FIG. 1B shows the result of steps used to form apertures 102 and 104, in which outer field oxide 230 and inner field oxide 226 are subsequently formed, respectively. A stress relief oxide layer 106, about 200-400 Angstroms thick is grown on epitaxial layer 216. Silicon nitride 108 is deposited over stress relief oxide layer 106 by low pressure chemical vapor deposition (LPCVD). The stress relief oxide layer 106 serves as a mechanical buffer between silicon nitride layer 106 and epitaxial layer 216, which have different thermal expansion coefficients. Apertures 102 and 104 are defined photo-lithographically, and a fluorine-based dry etch imposes the pattern through the silicon nitride layer 108, stress relief oxide layer 106, epitaxial layer 216, and a portion of subcollector 218. Upon formation of apertures 102 and 104, silicon nitride layer 108 and stress relief oxide layer 106 remain over a base/emitter region 110 and a collector wall region 112 of bipolar transistor 200.
The structure of FIG. 1B is then heated in oxygen to form a silicon dioxide coating 114 everywhere there is silicon; no oxide forms over silicon nitride 108, as is shown in FIG. 1B. Boron is then implanted in area 116, and can be driven in to form channel stop 232 at this time or during the next oxidation step. Channel stop 232 is shown in FIG. 1C.
FIG. 1C shows inner field oxide 226 and outer field oxide 230 in place. During the heating step used to drive in boron implant 116 to form channel stop 232, a layer of oxide is grown over all surfaces except those covered by silicon nitride 108. Typically, oxide layer is a steam grown oxide layer about 7,000 to about 9,000 Angstroms thick; it is this oxide layer which becomes inner field oxide 226 and outer field oxide 230.
To create collector wall 228, two alternative techniques can be used. After the field oxide layer is grown, the intended area over collector wall 228 can be patterned using photoresist techniques and opened to permit removal of silicon nitride layer 108 in that area via a fluorine-based dry etch, with subsequent implantation of phosphorus through oxide 106. Alternatively, in the preferred method, all silicon nitride 108 on the surface of the semiconductor structure can be wet etched off using hot phosphoric acid. This wet etch is followed by photoresist patterning and opening over the intended area of collector wall 228, with subsequent implantation of phosphorus through oxide 106 to define collector wall 228.
After creation of the subcollector wall, the structure is dipped in hydrofluoric acid to remove remaining stress relief oxide 106 which is only about 200 to 400 Angstroms thick. FIG. 1D shows silicon nitride layer 108 and silicon dioxide layer 106 removed over base/emitter region 110 and collector wall 228. The steps represented in FIGS. 1A-D are believed to correspond closely with steps used to fabricate bipolar transistors in general. However, additional information recently obtained through laboratory work has been included to bring the method steps disclosed to the best mode disclosure level. The process steps which follow, and the structure formed thereby are unique to this invention.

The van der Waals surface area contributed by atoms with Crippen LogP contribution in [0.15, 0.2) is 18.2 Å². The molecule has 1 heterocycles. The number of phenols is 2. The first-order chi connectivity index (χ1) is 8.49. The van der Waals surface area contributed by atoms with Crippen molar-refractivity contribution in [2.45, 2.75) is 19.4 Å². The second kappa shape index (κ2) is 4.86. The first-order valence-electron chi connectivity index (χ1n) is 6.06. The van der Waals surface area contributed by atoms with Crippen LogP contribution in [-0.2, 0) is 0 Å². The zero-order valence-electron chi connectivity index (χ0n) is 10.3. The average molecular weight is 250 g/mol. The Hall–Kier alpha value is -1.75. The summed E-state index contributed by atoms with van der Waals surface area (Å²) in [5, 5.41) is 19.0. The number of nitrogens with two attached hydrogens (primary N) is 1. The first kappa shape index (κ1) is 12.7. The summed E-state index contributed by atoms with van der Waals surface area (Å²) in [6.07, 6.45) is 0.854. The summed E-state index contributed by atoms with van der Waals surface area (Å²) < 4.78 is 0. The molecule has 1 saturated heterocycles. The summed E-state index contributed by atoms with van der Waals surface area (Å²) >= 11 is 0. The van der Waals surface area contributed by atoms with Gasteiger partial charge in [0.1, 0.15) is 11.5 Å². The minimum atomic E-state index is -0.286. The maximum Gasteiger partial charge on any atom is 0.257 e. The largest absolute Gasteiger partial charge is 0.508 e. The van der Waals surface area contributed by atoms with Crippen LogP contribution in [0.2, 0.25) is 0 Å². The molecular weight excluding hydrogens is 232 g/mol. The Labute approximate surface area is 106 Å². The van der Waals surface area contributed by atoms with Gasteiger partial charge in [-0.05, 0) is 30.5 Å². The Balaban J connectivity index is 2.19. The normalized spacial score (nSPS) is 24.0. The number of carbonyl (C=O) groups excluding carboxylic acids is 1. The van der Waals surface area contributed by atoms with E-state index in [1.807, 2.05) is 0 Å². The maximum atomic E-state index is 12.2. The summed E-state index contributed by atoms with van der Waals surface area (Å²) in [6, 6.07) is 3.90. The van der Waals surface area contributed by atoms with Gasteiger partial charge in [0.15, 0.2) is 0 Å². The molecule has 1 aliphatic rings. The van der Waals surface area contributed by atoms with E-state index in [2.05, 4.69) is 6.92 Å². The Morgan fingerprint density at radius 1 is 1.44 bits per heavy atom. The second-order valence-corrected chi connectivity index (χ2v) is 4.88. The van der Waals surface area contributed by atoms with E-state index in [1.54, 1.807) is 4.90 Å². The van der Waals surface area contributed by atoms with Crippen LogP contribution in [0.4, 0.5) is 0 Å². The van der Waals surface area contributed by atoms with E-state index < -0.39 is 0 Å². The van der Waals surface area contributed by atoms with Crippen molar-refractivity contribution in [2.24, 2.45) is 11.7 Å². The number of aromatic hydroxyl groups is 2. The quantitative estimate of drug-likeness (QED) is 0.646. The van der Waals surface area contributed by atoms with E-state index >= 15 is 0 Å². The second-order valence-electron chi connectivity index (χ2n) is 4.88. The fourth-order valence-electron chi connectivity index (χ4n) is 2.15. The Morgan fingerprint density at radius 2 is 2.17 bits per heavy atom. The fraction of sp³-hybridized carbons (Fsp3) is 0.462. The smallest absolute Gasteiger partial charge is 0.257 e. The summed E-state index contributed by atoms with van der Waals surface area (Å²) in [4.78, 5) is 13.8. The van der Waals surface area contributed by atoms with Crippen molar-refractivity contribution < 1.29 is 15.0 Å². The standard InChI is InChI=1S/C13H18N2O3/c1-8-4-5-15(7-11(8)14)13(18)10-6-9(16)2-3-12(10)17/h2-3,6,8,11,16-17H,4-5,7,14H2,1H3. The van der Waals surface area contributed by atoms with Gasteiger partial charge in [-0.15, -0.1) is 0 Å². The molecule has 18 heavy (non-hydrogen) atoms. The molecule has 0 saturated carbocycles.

FIG. 2A shows a layer 240 of polycrystalline silicon (polysilicon) about 2500 Angstroms thick which is blanket deposited over the semiconductor surface using low pressure chemical vapor deposition (LPCVD). The polysilicon is next patterned using photolithography, wherein a protective mask is created over base/emitter region 110 and collector wall region 112. Subsequently, the polysilicon is etched away from all deposition areas except over base/emitter region 110 and collector wall region 112, which were mask-protected. This single layer 240 of polysilicon will provide the contacts (shown in FIG. 2F) to the bipolar transistor emitter 212, in the form of emitter contact 210; to extrinsic base 224, in the form of base contact 236; and to collector 215 through collector wall 228, via collector contact 238.
After deposition of polysilicon layer 240, or an equivalent conductor such as amorphous silicon, upon the semiconductor structure surface, boron or boron difluoride 242 is implanted into polysilicon layer 240 and then diffused into the upper portion of epitaxial layer 216. It would be possible to provide the lightly doped P- area 214 shown in FIG. 2F by depositing an epitaxial layer of material comprising a P- type dopant, or to dope the upper portion of epitaxial layer 216 prior to application of conductive polysilicon layer 240. However, by diffusing boron 242 through polysilicon layer 240 to dope the upper portion of epitaxial layer 216, better control of the depth of doping in epitaxial layer 216 is obtained. Control of this doping step is very important, since this permits formation of shallow base junctions of the kind described herein. The wafer structure can be annealed after implantation of boron 242 into polysilicon layer 240 to drive the boron into the epitaxial layer of silicon 216, as is shown on FIG. 2A to provide a lightly doped P- area, or the annealing can be done simultaneously with another step requiring heating later during the process.